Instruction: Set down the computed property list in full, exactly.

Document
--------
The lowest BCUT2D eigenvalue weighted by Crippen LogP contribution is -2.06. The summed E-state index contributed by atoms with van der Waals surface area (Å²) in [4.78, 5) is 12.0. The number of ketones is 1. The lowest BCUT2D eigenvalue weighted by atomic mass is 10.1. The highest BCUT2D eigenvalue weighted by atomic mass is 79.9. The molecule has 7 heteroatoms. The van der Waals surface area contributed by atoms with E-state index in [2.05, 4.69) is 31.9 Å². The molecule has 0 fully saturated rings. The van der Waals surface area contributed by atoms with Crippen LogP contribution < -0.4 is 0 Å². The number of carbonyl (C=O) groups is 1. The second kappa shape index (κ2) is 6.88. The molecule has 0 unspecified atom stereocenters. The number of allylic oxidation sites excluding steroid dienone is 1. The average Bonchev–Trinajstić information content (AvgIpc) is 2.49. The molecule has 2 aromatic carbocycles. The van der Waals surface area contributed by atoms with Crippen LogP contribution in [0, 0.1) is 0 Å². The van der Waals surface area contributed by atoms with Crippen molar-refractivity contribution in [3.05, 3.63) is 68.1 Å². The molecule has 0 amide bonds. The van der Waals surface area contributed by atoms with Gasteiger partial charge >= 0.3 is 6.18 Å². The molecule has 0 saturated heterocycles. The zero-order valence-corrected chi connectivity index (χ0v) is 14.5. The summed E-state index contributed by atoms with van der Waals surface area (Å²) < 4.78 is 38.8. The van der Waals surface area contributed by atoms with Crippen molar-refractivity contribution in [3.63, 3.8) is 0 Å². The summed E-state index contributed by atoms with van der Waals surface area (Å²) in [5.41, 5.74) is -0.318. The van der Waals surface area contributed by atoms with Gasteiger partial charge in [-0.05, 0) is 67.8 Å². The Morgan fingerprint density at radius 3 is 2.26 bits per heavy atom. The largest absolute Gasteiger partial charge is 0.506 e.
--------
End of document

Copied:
The lowest BCUT2D eigenvalue weighted by Crippen LogP contribution is -2.06. The summed E-state index contributed by atoms with van der Waals surface area (Å²) in [4.78, 5) is 12.0. The number of ketones is 1. The lowest BCUT2D eigenvalue weighted by atomic mass is 10.1. The highest BCUT2D eigenvalue weighted by atomic mass is 79.9. The molecule has 7 heteroatoms. The van der Waals surface area contributed by atoms with E-state index in [2.05, 4.69) is 31.9 Å². The molecule has 0 fully saturated rings. The van der Waals surface area contributed by atoms with Crippen LogP contribution < -0.4 is 0 Å². The number of carbonyl (C=O) groups is 1. The second kappa shape index (κ2) is 6.88. The molecule has 0 unspecified atom stereocenters. The number of allylic oxidation sites excluding steroid dienone is 1. The average Bonchev–Trinajstić information content (AvgIpc) is 2.49. The molecule has 2 aromatic carbocycles. The van der Waals surface area contributed by atoms with Crippen LogP contribution in [0, 0.1) is 0 Å². The van der Waals surface area contributed by atoms with Crippen molar-refractivity contribution in [3.05, 3.63) is 68.1 Å². The molecule has 0 amide bonds. The van der Waals surface area contributed by atoms with Gasteiger partial charge >= 0.3 is 6.18 Å². The molecule has 0 saturated heterocycles. The zero-order valence-corrected chi connectivity index (χ0v) is 14.5. The summed E-state index contributed by atoms with van der Waals surface area (Å²) < 4.78 is 38.8. The van der Waals surface area contributed by atoms with Crippen molar-refractivity contribution in [3.63, 3.8) is 0 Å². The summed E-state index contributed by atoms with van der Waals surface area (Å²) in [5.41, 5.74) is -0.318. The van der Waals surface area contributed by atoms with Gasteiger partial charge in [-0.05, 0) is 67.8 Å². The Morgan fingerprint density at radius 3 is 2.26 bits per heavy atom. The largest absolute Gasteiger partial charge is 0.506 e.